Patients spend their last days pleading with reluctant drug companies and the FDA to get access to treatments that could save their lives.
By PAUL HOWARD – Wall Street Journal
Nov. 12, 2015 7:52 p.m. ET
In the late 1950s and early 1960s, thalidomide was used as an anti-nausea drug by tens of thousands of pregnant women in Europe and Japan, some of whose children developed severe birth defects. Although thalidomide was never approved by the FDA, millions of free tablets were given to doctors as part of company-sponsored clinical trials, and 40 American children were born gravely affected. Not surprisingly, this led to a backlash against the drug industry. In 1962, Congress passed the Kefauver-Harris Amendment, giving the FDA power to require drug makers to demonstrate not just that drugs were safe for human use, but that they effectively treat the symptoms they say they do.
The upshot of this tragic episode is that the current FDA can be excessively risk averse, slowing drug development by demanding copious amounts of testing from producers to rule out rare problems. There’s no doubt that clinical trials have become much more complex and expensive: From just the late 1990s to mid-2000s, researchers at Tufts University estimate that the average length of a trial increased by 70%. In 2014, Tufts estimated that it costs $2.6 billion to bring a single new medicine to market, up from just over $1 billion in 2003. The drugs that do eventually reach market take longer and cost more.
In her new book, “The Right to Try,” Darcy Olsen, president of the Goldwater Institute, illustrates the terrible cost of this predicament. She focuses on the plight of terminally ill patients navigating the FDA’s dense clinical trial regulations, pleading with reluctant drug companies and trying to convince paternalistic bureaucrats to grant access to medicines that could mean the difference between life and death. Ms. Olsen does an excellent job of interweaving the technical details of drug development and clinical trial design with deeply moving stories of patients dying from cancer, Lou Gehrig’s disease and other devastating ailments.
The FDA has a “compassionate use” policy, by which terminally ill patients may access experimental treatment. But a very wide gap persists between official policy and patient need. Ms. Olsen notes that “today, about 40 percent of cancer patients attempt to enroll in clinical trials, but only about 3 percent end up participating. That means that the vast majority don’t make the cut, whether because they fail to meet the strict criteria, or a trial is thousands of miles from their home.” Many of those who don’t get these experimental drugs are the sickest patients because they are deemed “too sick to be useful for the study.”
Ms. Olsen argues that terminally ill patients should be able to access such drugs—at their own risk and outside the context of FDA-required studies—if the companies are willing to provide them, and the book’s title alludes to her proposed remedy: the state-by-state campaign the Goldwater Institute is leading to pass “Right to Try” legislation. The bills would allow terminally ill patients who have “exhausted all conventional treatment options” to access an experimental treatment if their doctors believe it is “the best medical option to extend or save the patients’ life” and “the treatment has successfully completed basic safety testing and is part of the FDA’s ongoing evaluation and approval process.” Insurers, critically, would not be required to cover the treatment—a significant hurdle, largely unexplored here, since such costs could be significant.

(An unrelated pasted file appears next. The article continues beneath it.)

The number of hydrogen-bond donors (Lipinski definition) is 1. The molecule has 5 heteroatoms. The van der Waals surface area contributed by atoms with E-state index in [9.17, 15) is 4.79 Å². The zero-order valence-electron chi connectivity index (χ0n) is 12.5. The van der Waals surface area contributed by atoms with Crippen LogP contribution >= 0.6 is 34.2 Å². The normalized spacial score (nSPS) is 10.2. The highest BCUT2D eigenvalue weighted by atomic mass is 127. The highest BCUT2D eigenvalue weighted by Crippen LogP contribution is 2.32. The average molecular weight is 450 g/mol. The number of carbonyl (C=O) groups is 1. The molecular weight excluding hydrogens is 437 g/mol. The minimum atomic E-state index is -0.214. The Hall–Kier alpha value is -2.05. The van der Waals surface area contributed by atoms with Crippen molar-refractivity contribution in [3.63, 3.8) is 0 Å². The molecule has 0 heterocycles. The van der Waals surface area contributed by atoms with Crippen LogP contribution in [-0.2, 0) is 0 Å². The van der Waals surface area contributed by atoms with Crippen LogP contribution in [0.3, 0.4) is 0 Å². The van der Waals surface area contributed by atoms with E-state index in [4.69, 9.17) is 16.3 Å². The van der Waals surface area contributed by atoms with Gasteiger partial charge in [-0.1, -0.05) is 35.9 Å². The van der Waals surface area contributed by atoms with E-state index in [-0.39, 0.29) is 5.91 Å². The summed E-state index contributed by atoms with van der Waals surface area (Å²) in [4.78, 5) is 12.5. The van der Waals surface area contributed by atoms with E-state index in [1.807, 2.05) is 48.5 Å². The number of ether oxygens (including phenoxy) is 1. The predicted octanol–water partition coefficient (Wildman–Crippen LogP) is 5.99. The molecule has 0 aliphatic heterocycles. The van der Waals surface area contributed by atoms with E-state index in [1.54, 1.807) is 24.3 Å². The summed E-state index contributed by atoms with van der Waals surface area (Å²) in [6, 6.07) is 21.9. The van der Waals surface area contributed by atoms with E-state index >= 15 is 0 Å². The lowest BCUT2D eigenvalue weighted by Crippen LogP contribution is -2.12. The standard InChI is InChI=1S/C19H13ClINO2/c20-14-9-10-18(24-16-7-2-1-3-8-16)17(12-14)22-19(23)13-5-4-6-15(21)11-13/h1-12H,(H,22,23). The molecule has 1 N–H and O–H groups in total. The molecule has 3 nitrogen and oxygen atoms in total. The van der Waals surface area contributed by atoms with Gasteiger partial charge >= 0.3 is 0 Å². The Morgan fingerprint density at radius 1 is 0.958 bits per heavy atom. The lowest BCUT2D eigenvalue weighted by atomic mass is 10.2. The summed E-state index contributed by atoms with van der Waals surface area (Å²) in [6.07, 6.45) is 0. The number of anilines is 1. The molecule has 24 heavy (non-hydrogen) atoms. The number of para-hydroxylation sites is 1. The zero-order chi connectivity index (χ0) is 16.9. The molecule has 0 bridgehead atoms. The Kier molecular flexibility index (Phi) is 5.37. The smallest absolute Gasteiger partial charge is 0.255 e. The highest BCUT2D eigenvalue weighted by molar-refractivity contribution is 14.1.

The think tank’s campaign has been incredibly successful, with 24 states passing Right to Try laws to date. Still, Ms. Olsen doesn’t present such laws as a panacea. She doesn’t expect experimental treatments to always—or even often—work for terminally ill patients. But she believes that some chance is better than the alternative. “If you have the Right to Die, you have the Right to Try,” Ms. Olsen writes. “And you don’t have to wait on Washington to secure it.”
Yet therein lies the book’s main shortcoming. Washington, it turns out, has a fair bit of say here. Courts have found that the FDA’s powers to regulate drug development are extraordinarily broad. Many changes Ms. Olsen champions won’t be possible without congressional action to revamp the FDA’s drug development process and find new ways of paying for experimental drugs that would make widespread access sustainable for patients, companies and insurers. These issues, though touched on, are not grappled with in detail.
The FDA has taken some positive steps. The Breakthrough Therapy designation, for example, created by Congress in 2012, has allowed the agency to approve promising drugs for life-threatening ailments based on small, early-stage trials. But this doesn’t let the agency off the hook. Scientists are increasingly recognizing that even common diseases like cancer are made up of hundreds of distinct genetic variants. The challenge ahead will be to match many more medicines to these targeted populations—a strategy called precision medicine—while sharply reducing the time and cost needed to bring them to patients.
I would go even further than Ms. Olsen does here. By focusing only on terminally ill patients, she’s overlooked that at some point everyone will become a patient. Rapid advances in inexpensive whole-genome sequencing tests, like 23andMe, are already allowing individuals to peer into their own medical futures and, even more powerfully, those of their children. We may not be far from a world where medical problems—from Alzheimer’s to cancer—will be identified while patients are still young and healthy enough to demand dramatic reforms to how medicines are researched and tested. The right to know our own medical futures may become even more important than the right to try.
Mr. Howard is a senior fellow at the Manhattan Institute.